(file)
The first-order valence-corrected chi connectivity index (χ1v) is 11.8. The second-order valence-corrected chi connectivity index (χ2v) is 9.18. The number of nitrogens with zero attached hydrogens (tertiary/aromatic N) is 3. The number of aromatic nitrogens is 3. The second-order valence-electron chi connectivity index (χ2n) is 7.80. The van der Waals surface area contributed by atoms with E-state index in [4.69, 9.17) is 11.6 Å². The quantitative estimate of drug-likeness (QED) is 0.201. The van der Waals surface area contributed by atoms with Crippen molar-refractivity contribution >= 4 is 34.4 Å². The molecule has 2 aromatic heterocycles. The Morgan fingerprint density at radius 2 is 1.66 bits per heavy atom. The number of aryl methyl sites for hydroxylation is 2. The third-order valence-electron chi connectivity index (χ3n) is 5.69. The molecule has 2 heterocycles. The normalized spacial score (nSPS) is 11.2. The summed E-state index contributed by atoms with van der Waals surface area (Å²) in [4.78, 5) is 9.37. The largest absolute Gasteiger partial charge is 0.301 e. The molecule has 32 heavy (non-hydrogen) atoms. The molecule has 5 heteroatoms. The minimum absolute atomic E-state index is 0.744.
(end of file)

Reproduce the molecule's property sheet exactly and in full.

The first-order valence-corrected chi connectivity index (χ1v) is 11.8. The second-order valence-corrected chi connectivity index (χ2v) is 9.18. The number of nitrogens with zero attached hydrogens (tertiary/aromatic N) is 3. The number of aromatic nitrogens is 3. The second-order valence-electron chi connectivity index (χ2n) is 7.80. The van der Waals surface area contributed by atoms with E-state index in [4.69, 9.17) is 11.6 Å². The quantitative estimate of drug-likeness (QED) is 0.201. The van der Waals surface area contributed by atoms with Crippen molar-refractivity contribution >= 4 is 34.4 Å². The molecule has 2 aromatic heterocycles. The Morgan fingerprint density at radius 2 is 1.66 bits per heavy atom. The number of aryl methyl sites for hydroxylation is 2. The third-order valence-electron chi connectivity index (χ3n) is 5.69. The molecule has 2 heterocycles. The normalized spacial score (nSPS) is 11.2. The summed E-state index contributed by atoms with van der Waals surface area (Å²) in [4.78, 5) is 9.37. The largest absolute Gasteiger partial charge is 0.301 e. The molecule has 32 heavy (non-hydrogen) atoms. The molecule has 5 heteroatoms. The minimum absolute atomic E-state index is 0.744.